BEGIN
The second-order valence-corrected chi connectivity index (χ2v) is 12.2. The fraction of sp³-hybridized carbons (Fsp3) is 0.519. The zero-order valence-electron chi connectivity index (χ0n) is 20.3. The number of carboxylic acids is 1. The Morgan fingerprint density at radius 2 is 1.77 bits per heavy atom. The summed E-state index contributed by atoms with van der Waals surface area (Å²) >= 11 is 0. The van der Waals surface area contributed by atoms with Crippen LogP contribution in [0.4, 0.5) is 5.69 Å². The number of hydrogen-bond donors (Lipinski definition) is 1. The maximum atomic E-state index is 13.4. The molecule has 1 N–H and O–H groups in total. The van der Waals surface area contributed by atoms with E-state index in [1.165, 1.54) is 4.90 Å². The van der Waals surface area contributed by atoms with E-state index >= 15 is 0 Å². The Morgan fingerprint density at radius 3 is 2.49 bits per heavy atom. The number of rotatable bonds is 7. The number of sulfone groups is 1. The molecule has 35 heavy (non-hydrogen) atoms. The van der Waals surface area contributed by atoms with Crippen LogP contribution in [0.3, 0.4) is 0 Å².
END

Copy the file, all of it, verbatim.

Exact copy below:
The second-order valence-corrected chi connectivity index (χ2v) is 12.2. The fraction of sp³-hybridized carbons (Fsp3) is 0.519. The zero-order valence-electron chi connectivity index (χ0n) is 20.3. The number of carboxylic acids is 1. The Morgan fingerprint density at radius 2 is 1.77 bits per heavy atom. The summed E-state index contributed by atoms with van der Waals surface area (Å²) >= 11 is 0. The van der Waals surface area contributed by atoms with Crippen LogP contribution in [0.4, 0.5) is 5.69 Å². The number of hydrogen-bond donors (Lipinski definition) is 1. The maximum atomic E-state index is 13.4. The molecule has 1 N–H and O–H groups in total. The van der Waals surface area contributed by atoms with E-state index in [1.165, 1.54) is 4.90 Å². The van der Waals surface area contributed by atoms with E-state index >= 15 is 0 Å². The Morgan fingerprint density at radius 3 is 2.49 bits per heavy atom. The number of rotatable bonds is 7. The number of sulfone groups is 1. The molecule has 35 heavy (non-hydrogen) atoms. The van der Waals surface area contributed by atoms with Crippen LogP contribution in [0.3, 0.4) is 0 Å².